We’re entering a strange time for retailers. Online companies like Amazon.com, Inc. (NASDAQ:AMZN) continue to steal share with lower cost structures and lower margins. Legacy retailers are going to have to find ways to compete. Here are three things I think need to happen for them to stay ahead.
Don’t be shocked if the OfficeMax Incorporated (NYSE:OMX)–Office Depot Inc (NYSE:ODP) merger isn’t the last we hear of retail buyouts this year. There are a number of retailers struggling to find their way in the changing world of commerce. I’m not sure bringing two struggling office chains together is the solution, but having fewer stores for the space isn’t a bad thing. Consolidation is one way to eliminate supply from the system, especially when demand is down.
The consolidation trend will likely continue, and there are plenty of Target Corporation (NYSE:TGT)s for chains to add. If a retailer doesn’t sell essential items (milk, produce, toilet paper) that Amazon can’t poach by simply lowering its price, they’re probably in trouble. Look at the sales of J.C. Penney Company, Inc. (NYSE:JCP), Sears Holdings Corporation (NASDAQ:SHLD), and Best Buy Co., Inc. (NYSE:BBY) over the past three years. Despite a growing economy overall, they’ve seen sales decline.
That contrasts with Target Corporation (NYSE:TGT) and Wal-Mart Stores, Inc. (NYSE:WMT) , which have been able to grow because they’re a more essential stop on the errand run. Struggling retailers need to merge and consolidate the industry to hope to survive against online retailers and discount stores that sell everything.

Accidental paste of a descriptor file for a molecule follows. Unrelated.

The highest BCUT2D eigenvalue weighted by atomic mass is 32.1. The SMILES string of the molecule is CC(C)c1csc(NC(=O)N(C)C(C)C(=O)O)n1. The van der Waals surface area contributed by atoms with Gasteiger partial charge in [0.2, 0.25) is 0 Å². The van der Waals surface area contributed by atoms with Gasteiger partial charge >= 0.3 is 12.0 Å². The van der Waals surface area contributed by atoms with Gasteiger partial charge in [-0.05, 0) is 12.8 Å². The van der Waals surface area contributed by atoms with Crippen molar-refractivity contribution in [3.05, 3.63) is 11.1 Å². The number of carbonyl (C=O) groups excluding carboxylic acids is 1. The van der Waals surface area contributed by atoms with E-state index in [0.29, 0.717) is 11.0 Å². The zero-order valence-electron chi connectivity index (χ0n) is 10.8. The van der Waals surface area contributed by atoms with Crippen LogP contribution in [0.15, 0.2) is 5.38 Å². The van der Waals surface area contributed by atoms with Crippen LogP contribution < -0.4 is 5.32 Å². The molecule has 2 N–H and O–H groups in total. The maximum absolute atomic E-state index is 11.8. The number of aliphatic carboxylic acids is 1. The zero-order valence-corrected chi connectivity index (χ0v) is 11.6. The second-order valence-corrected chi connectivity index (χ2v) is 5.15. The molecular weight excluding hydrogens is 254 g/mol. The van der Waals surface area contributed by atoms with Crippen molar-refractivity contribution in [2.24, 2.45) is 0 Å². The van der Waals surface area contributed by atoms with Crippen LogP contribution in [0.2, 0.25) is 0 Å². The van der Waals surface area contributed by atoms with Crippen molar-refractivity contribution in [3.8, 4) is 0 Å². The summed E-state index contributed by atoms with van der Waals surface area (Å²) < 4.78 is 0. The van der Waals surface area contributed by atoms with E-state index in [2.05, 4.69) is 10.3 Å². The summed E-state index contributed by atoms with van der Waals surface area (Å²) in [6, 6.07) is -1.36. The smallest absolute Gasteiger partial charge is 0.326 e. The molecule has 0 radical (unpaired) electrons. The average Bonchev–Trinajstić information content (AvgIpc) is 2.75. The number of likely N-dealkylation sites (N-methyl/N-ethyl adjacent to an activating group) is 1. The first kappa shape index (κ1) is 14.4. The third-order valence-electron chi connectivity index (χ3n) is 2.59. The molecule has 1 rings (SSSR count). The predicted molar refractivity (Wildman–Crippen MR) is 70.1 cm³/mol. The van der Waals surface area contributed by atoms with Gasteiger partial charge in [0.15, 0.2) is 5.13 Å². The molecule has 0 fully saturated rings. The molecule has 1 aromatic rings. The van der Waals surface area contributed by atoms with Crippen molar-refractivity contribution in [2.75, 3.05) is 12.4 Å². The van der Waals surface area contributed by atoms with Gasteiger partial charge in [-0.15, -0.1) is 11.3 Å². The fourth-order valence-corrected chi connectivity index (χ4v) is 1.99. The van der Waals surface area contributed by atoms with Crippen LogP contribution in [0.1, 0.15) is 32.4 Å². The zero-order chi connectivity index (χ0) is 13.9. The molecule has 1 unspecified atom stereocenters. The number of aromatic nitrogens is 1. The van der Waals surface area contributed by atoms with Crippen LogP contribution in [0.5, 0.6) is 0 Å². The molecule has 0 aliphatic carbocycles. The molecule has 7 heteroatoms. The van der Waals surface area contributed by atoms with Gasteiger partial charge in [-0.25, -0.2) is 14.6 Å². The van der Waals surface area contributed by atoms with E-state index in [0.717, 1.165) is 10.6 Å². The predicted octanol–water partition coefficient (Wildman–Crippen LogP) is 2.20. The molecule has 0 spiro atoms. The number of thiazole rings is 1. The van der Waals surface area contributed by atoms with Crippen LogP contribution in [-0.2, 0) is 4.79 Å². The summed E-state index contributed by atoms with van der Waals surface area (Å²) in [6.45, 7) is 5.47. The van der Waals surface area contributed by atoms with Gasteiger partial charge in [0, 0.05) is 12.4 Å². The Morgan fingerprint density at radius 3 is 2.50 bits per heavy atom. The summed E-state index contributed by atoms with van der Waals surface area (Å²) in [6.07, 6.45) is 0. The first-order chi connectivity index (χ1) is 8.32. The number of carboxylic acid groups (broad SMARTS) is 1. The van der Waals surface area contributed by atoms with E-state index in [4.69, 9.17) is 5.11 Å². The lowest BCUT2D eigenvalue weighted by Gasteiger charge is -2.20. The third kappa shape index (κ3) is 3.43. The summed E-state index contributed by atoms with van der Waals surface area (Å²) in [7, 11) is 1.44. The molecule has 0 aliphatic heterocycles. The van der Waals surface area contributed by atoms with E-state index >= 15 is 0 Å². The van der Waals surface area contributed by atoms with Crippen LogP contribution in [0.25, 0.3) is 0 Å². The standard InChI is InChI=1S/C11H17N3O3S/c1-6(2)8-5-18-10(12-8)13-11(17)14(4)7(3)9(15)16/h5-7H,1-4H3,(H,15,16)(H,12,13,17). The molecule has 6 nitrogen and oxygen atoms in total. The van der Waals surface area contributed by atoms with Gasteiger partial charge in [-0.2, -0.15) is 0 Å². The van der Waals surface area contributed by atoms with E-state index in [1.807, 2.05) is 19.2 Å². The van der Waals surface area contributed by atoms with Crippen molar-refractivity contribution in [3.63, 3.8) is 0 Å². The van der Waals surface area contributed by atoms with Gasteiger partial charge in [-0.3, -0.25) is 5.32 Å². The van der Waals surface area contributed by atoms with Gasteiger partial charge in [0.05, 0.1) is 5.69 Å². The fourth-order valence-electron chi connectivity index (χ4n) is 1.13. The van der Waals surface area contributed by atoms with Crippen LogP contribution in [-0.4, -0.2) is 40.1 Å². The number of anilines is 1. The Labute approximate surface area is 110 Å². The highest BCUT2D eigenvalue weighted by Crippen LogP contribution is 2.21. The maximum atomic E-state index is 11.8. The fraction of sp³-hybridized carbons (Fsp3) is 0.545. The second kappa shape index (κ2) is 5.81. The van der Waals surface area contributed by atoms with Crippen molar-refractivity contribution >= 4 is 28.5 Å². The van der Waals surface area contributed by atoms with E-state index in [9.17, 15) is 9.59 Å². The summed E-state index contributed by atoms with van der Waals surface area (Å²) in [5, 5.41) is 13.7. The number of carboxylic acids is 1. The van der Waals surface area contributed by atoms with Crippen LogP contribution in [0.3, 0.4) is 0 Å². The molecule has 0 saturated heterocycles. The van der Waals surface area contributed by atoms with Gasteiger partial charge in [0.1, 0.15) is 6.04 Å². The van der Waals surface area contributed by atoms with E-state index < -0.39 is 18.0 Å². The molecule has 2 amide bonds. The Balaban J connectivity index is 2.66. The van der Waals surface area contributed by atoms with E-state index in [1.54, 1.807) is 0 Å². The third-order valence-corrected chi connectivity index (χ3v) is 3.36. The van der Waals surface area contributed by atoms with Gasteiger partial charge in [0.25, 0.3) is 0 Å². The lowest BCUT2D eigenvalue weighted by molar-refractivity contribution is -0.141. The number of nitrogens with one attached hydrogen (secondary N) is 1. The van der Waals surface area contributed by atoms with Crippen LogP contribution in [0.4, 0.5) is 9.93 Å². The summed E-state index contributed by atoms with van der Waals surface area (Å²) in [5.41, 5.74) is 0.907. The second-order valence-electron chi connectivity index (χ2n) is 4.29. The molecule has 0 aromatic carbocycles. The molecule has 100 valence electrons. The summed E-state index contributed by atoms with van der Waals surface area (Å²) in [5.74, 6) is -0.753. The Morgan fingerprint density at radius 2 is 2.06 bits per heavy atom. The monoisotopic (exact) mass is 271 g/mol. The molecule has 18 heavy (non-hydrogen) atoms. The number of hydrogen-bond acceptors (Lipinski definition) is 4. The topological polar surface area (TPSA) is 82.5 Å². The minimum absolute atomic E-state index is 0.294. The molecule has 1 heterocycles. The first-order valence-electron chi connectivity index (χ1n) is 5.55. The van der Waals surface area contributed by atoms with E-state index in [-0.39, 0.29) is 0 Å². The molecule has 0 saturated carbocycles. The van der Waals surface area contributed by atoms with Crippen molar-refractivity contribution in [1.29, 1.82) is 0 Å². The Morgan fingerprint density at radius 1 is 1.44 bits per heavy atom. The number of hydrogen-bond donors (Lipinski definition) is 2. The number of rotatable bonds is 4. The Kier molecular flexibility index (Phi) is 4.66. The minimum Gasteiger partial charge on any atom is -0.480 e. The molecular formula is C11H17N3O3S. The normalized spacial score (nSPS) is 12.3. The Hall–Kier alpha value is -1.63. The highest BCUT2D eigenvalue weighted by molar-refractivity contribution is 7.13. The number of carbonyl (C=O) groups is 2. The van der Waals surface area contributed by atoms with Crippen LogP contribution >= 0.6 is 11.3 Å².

The shopping experience has changed, and retail needs to change with it. More and more we’re seeing branded stores that act not only as retail shops but also as showrooms for products. Apple Inc. (NASDAQ:AAPL) started the trend and now can boast being the 21st largest retailer in the U.S., according to Stores magazine. It did so by creating a place where you can touch and play with devices before buying them. NIKE, Inc. (NYSE:NKE) has expanded retail stores to get in front of customers who may be buying clothing online instead of at traditional outlets. This change in strategy will work for some brand retailers, but many need to innovate further.
Amazon may be taking more share in everything from electronics to clothing, but there are still essential items Amazon will never sell in bulk. I doubt you’ll be buying milk online or having toilet paper delivered by UPS. These essentials still belong to grocery stores and discount retailers. Target and Wal-Mart will be able to leverage this advantage, but they need to innovate even further to survive in the future.
There’s no reason I shouldn’t be able to order everything I need online and pick it up at my convenience at the store. Here’s an idea for Target to build an online presence while keeping stores busy: I’ll build a shopping list on my phone (as many of you do too) and when I’m ready to head out, I’ll tell Target I’m coming. Maybe I’ll wander the aisles for a few items I need or maybe I’ll choose to have my items placed straight into my trunk and pay online. Imagine the ease that would bring to shopping if I could get items today and never leave the comfort of my car.